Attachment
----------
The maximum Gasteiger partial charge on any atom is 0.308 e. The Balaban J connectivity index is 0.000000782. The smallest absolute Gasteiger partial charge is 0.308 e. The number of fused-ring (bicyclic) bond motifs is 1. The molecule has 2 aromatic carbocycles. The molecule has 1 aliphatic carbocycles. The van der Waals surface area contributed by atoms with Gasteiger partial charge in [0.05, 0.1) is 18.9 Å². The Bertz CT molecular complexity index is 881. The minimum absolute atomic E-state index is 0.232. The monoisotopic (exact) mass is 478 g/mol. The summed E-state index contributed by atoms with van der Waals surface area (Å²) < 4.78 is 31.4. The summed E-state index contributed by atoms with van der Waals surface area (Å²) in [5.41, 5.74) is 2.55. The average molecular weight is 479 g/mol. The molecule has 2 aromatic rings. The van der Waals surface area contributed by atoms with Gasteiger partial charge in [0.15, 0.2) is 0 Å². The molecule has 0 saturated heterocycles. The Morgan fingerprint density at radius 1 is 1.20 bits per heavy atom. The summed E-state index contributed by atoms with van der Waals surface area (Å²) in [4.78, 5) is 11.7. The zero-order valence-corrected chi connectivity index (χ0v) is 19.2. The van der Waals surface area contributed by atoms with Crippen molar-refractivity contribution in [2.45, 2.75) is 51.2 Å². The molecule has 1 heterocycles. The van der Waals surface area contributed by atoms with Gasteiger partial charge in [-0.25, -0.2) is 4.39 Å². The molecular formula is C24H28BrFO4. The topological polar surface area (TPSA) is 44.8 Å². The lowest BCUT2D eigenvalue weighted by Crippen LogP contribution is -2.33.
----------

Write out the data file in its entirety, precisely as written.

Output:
The maximum Gasteiger partial charge on any atom is 0.308 e. The Balaban J connectivity index is 0.000000782. The smallest absolute Gasteiger partial charge is 0.308 e. The number of fused-ring (bicyclic) bond motifs is 1. The molecule has 2 aromatic carbocycles. The molecule has 1 aliphatic carbocycles. The van der Waals surface area contributed by atoms with Gasteiger partial charge in [0.05, 0.1) is 18.9 Å². The Bertz CT molecular complexity index is 881. The minimum absolute atomic E-state index is 0.232. The monoisotopic (exact) mass is 478 g/mol. The summed E-state index contributed by atoms with van der Waals surface area (Å²) < 4.78 is 31.4. The summed E-state index contributed by atoms with van der Waals surface area (Å²) in [5.41, 5.74) is 2.55. The average molecular weight is 479 g/mol. The molecule has 2 aromatic rings. The van der Waals surface area contributed by atoms with Gasteiger partial charge in [0.15, 0.2) is 0 Å². The molecule has 0 saturated heterocycles. The Morgan fingerprint density at radius 1 is 1.20 bits per heavy atom. The summed E-state index contributed by atoms with van der Waals surface area (Å²) in [4.78, 5) is 11.7. The zero-order valence-corrected chi connectivity index (χ0v) is 19.2. The van der Waals surface area contributed by atoms with Crippen molar-refractivity contribution in [2.45, 2.75) is 51.2 Å². The molecule has 1 heterocycles. The van der Waals surface area contributed by atoms with Gasteiger partial charge in [-0.25, -0.2) is 4.39 Å². The molecular formula is C24H28BrFO4. The topological polar surface area (TPSA) is 44.8 Å². The lowest BCUT2D eigenvalue weighted by Crippen LogP contribution is -2.33.